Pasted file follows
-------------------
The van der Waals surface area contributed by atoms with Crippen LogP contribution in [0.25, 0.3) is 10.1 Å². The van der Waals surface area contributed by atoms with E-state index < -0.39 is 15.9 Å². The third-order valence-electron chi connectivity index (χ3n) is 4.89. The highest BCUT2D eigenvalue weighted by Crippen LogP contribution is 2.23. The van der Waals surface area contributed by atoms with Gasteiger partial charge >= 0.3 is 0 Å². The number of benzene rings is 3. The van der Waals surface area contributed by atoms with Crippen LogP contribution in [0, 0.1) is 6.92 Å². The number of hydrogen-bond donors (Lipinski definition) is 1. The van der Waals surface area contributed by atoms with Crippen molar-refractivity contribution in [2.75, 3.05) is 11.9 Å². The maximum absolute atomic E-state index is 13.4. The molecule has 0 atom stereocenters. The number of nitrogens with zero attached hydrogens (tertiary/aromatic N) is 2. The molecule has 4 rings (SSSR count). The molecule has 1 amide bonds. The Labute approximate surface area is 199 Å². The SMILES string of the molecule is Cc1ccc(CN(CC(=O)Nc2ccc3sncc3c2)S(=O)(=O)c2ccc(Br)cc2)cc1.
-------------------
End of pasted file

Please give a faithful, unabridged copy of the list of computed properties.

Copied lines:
The van der Waals surface area contributed by atoms with Crippen LogP contribution in [0.25, 0.3) is 10.1 Å². The van der Waals surface area contributed by atoms with E-state index < -0.39 is 15.9 Å². The third-order valence-electron chi connectivity index (χ3n) is 4.89. The highest BCUT2D eigenvalue weighted by Crippen LogP contribution is 2.23. The van der Waals surface area contributed by atoms with Gasteiger partial charge >= 0.3 is 0 Å². The number of benzene rings is 3. The van der Waals surface area contributed by atoms with Crippen LogP contribution in [0, 0.1) is 6.92 Å². The number of hydrogen-bond donors (Lipinski definition) is 1. The van der Waals surface area contributed by atoms with Crippen molar-refractivity contribution in [2.75, 3.05) is 11.9 Å². The maximum absolute atomic E-state index is 13.4. The molecule has 0 atom stereocenters. The number of nitrogens with zero attached hydrogens (tertiary/aromatic N) is 2. The molecule has 4 rings (SSSR count). The molecule has 1 amide bonds. The Labute approximate surface area is 199 Å². The SMILES string of the molecule is Cc1ccc(CN(CC(=O)Nc2ccc3sncc3c2)S(=O)(=O)c2ccc(Br)cc2)cc1.